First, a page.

With the changes the pharma's been making, the CAPS community has remain supportive of its efforts, with 90% of the nearly 6,100 members rating it believing it will outperform the broad indexes. You can keep an eye on the spinoff's developments by adding Pfizer to your watchlist, then let us know in the comments section below or on the Pfizer CAPS page if retaining control of the animal health business even after the separation is a wise move.
Is chairman Eddie Lampert really just interested in focusing on Sears Holdings' U.S. retail operations by selling a large portion of its stake in Sears Canada or, as at Credit Suisse's analyst believes, is he really working on liquidating Sears Holding?
Lampert has been chopping up a lot of Sears, to be sure. He spun off Orchard Supplylast December, and in February announced plans to spin off its Hometown and Outlet stores in an effort to raise $500 million. While those have been generally successful businesses for Sears, the Canadian division has been a drag, with sales dropping 6% last quarter even as Sears itself returned to profitability.
In contrast, Wal-Mart reported its Canadian stores saw a 3.7% increase in same-store sales while Target (NYS: TGT) ominously announced its intentions to open 135 stores north of the border. Increasing competition from better retailers at the same time Sears Canada is deteriorating probably pushed Lampert's hand.
The Lampert magic at transforming businesses hasn't been evident at Sears since he joined it with Kmart. He neglected spending money on refurbishing his stores in favor of stock buybacks and financial sleight of hand to generate shareholders returns, but sales have instead dwindled, and the value of the stock cratered.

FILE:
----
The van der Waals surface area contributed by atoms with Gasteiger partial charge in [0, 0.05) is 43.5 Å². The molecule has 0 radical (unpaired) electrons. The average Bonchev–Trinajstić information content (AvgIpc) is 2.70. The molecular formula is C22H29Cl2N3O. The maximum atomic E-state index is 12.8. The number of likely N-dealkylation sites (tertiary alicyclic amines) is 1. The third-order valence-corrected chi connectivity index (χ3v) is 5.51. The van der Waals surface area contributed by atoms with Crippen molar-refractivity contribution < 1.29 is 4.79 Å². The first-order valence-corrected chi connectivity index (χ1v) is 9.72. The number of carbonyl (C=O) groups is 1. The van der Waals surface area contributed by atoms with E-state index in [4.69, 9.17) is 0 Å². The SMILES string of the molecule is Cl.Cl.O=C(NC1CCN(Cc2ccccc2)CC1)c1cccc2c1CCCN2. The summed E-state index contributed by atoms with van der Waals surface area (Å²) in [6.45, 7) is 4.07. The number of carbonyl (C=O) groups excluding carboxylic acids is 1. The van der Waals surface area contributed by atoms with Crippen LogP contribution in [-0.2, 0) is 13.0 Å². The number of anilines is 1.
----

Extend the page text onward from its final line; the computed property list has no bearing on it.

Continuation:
While shares are up 65% from the start of the year, I still don't see those gains holding, just as it's dropped each time it's tried to climb higher. As CAPS member bIlluminati suggests, the current program of selling itself off might not be the best recourse, as "the only way to generate cash is to sell their good locations, of which Sears has too few."
Let us know in the comments section below if you agree, and add Sears Holdings to the Fool's free stock tracking service to see which way it ultimately proceeds.
Checking the mercury
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At the time thisarticle was published Fool contributor Rich Duprey owns shares of Pfizer, but he holds no other position in any company mentioned. Click here to see his holdings and a short bio. The Motley Fool owns shares of Abbott Laboratories. Motley Fool newsletter services have recommended buying shares of Pfizer. Motley Fool newsletter services have recommended creating a diagonal call position in Wal-Mart Stores. The Motley Fool has a disclosure policy. We Fools may not all hold the same opinions, but we all believe that considering a diverse range of insights makes us better investors. Try any of our Foolish newsletter services free for 30 days.